KKR, Blackstone Face Demand to Reveal Secrets in Black Box Suit

  • Kentucky pension case seeks to expose industry secrets
  • Pensioners say managers negligent, breached fiduciary duty

Pedestrians are reflected on glass in front of Blackstone Group LP headquarters in New York.

Photographer: Victor J. Blue/Bloomberg

A group of lawyers in a Kentucky lawsuit is pressing to shed light on information that Wall Street managers have fought for years to keep under wraps.

The move seems to be a warning that lawyers supported by former class-action kingpin William Lerach intend to use hardball tactics in a legal fight with KKR & Co., Blackstone Group LP and their founders. They were accused last month in a suit on behalf of Kentucky pensioners of misrepresenting "Black Box" bundles of hedge funds as safe investments when they were expensive and contributed to the state pension system’s virtual insolvency.

"One of the central issues in this case is the risky, complex, illiquid, fund of hedge fund ‘Black Boxes,”’ the lawyers said in a request to a Franklin county circuit court judge to keep the proceedings open to the public. "The specific investments, performance and amount of fees, are hidden from even the trustees."

Managers of private equity and hedge funds have long battled to remain exempt from open-records requirements that apply to most other government contractors and to keep the details of their relationships with public pensions confidential.

Blackstone, in a separate Kentucky pension lawsuit four years ago, wrote that releasing documents "would cause substantial competitive harm" to the firm and said disclosing even edited versions was impractical because "confidential trade secret information pervades the requested documents."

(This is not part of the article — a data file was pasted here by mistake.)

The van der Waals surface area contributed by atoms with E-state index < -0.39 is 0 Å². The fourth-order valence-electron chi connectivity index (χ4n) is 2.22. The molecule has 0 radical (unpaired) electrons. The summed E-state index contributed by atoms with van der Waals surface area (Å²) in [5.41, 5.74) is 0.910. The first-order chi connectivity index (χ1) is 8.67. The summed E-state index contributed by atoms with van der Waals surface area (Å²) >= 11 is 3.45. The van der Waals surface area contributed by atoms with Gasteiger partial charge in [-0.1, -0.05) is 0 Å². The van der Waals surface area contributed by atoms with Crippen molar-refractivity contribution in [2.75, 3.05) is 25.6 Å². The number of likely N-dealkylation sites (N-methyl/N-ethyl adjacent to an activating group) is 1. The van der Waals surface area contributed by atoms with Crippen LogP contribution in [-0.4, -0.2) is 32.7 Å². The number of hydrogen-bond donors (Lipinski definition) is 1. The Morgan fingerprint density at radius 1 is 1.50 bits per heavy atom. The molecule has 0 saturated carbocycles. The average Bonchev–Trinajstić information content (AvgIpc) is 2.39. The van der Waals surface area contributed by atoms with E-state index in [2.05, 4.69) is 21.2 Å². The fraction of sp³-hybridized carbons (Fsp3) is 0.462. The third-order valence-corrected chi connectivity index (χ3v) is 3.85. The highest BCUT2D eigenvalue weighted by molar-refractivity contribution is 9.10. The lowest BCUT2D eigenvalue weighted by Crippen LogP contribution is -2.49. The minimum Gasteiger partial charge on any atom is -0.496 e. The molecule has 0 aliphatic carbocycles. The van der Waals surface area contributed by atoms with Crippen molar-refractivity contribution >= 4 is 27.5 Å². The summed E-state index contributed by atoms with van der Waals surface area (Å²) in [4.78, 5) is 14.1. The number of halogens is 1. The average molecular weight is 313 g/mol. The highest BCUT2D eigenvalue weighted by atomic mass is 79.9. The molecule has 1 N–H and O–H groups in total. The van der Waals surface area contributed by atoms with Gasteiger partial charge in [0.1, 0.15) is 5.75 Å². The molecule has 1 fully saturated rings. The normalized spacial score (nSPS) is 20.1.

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"As a taxpayer-funded entity, you’d like to know how much you’re paying in fees, which isn’t clear," said Chris Tobe, a former Kentucky pension trustee and author of Kentucky Fried Pensions: A Culture of Cover-up and Corruption. "We don’t even know what country some fund assets are in."

The lawsuit was filed on behalf of the Kentucky Retirement Systems’ pension plans and the state. The plaintiffs’ group includes a sitting judge, a retired state trooper and firefighters, with KKR co-founders Henry Kravis and George Roberts, Blackstone founder Stephen Schwarzman, Prisma Capital Partners CEO Girish Reddy and Paamco CEO Jane Buchan, and several outside advisers and Kentucky pension officers and directors being sued.

KKR and Blackstone previously denied the allegations. KKR declined to comment on the open-access request. The other defendants didn’t immediately respond to requests for comment.

Among the attorneys representing the plaintiffs is Michelle Ciccarelli Lerach, an experienced class-action attorney who attended law school in Kentucky. Her husband sent shivers through corporate boardrooms with his brass-knuckle negotiating tactics until he was imprisoned in the wake of a kickback scandal. Now disbarred, William Lerach is supporting plaintiffs attorneys in the case through his consulting firm.

Peter Grauer, chairman of Bloomberg LP, is a non-executive director at Blackstone.

The case is Jeffrey Mayberry v KKR & Co., 17-CI-01348, Commonwealth of Kentucky, County of Franklin Circuit Court.

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